In the classic, The Adventures of Tom Sawyer, written by Mark Twain, the main character is Tom Sawyer, an imaginative boy whose life is full of adventures. Three of Tom's main characteristics are his imaginativeness, his sorrowfulness, and his nobleness. Tom is a very imaginative boy who is always getting himself into trouble. Then Tom feels sorrow when, in his urge for adventure, he causes those he loves to be hurt. Finally, Tom, when those he loves are faced with punishment, shows his nobility by accepting their punishment himself.
The first characteristic of Tom is his imaginativeness. Tom says: "I, indeed! I am Robin Hood, as ty caitiff carcase soon shall know." In this scene, Tom Sawyer and Joe Harper are pretending that they are Robin Hood and Guy of Guisborne fencing in Sherwood Forest, thus letting their imaginations run wild for a time in which they finally say that "they would rather be outlaws a year in Sherwood Forest than President of the United States for ever." The second example of Tom's imaginativeness is when Tom Sawyer, Huck Finn, and Joe Harper ran away from home to become pirates. Tom said: "'Oh, they have just a bully time-take ships, and burn them, and get the money and bury it in awful places in their island where there's ghosts and things to watch it, and kill everybody in the ships-make them walk a plank.'" In this scene, Tom is explaining to Huck what pirates do. Tom again let's his imagination run wild when he explains what he thinks pirates do. Finally, the third example of Tom's imaginativeness is when he had the idea to become a robber. Tom stated: "A robber is more high-toned than what a pirate is-as a general thing. In most countries they're awful high up in the nobility-dukes and such...And you've got to swear on a coffin, and sign it with blood." In this scene, Tom is explaining to Huck how much better a robber is than a pirate and continues using his imagination when he adds that "you've got swear ona coffin, and sign it with blood." Thus Tom has proven of his possessing the trait of imaginativeness.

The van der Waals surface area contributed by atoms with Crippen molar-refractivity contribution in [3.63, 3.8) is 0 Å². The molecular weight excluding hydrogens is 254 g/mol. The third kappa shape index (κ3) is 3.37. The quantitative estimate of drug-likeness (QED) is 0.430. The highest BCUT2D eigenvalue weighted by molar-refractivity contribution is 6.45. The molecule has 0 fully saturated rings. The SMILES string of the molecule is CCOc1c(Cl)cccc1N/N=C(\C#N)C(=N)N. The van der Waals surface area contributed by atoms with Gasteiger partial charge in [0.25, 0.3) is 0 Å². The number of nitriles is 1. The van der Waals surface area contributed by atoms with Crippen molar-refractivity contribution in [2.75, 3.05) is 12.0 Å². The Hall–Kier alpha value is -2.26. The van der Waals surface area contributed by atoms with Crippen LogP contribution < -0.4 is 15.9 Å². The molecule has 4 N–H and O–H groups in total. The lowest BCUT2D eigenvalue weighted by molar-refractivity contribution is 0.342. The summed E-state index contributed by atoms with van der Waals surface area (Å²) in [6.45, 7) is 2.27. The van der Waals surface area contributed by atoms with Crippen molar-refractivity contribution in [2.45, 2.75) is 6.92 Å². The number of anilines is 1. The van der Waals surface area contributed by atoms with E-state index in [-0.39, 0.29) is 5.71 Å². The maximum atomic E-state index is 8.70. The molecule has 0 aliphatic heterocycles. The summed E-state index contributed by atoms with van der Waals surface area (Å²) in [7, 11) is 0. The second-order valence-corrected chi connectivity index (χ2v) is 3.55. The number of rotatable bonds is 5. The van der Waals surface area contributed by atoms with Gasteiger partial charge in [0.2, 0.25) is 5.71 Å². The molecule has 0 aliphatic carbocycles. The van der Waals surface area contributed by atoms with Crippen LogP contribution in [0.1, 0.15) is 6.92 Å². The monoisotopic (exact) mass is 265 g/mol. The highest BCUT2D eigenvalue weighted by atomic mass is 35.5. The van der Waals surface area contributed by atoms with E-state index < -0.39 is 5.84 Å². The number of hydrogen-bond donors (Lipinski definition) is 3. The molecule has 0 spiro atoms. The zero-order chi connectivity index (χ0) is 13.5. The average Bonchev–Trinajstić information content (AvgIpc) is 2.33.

The second of Tom Sawyer's characteristics is his sorrowfulness for hurting others. Tom "stole out, rose gradually by the bedside, shaded the candle-light with his hand, and stood regarding her. His hear was full of pity for her...he bent over and kissed the faded lips." In this scene, Tom is feeling sorrow for having caused his aunt so much grief for her nephew, who she thinks has drowned. Tom was planning on giving her a note in which he was to tell her not to worry about him and leaves her with a kiss instead, because he wants to wait until after the funeral before returning home. Even though he has the idea of coming home, but decides to wait until after the funeral, thereby causing his aunt to have to suffer a little longer, Tom does feel sorrow for his poor, old aunt and for hurting her. The next example is when Tom returns home and is showing his true sorrow for hurting his aunt. "Auntie, I know it was mean, but I didn't mean to be mean; I didn't honest...Because I loved you so...and I was so sorry." In this scene Tom is trying to convince his aunt that he loves her and was "so sorry" for hurting her and that he "didn't mean to be mean" and thus show's yet another example of his sorrowfulness. A final example of Tom's characteristic of sorrowfulness is: after Tom had ignored Becky Thatcher in order to get back at her for refusing to take his knob as a sign of their engagement because he mentioned that he had been engaged to Amy Lawrence before. "Without a moments hesitation he ran to her and said: 'I acted mighty mean today, Becky, and I'm so sorry. I won't ever, ever do it that way again as long as ever I live.'" In this statement Tom is truly showing how sorrowful he is for having hurt Becky and is asking her to make up with him. Thus, Tom's characteristic of possessing sorrowfulness for hurting others is truly his second character trait.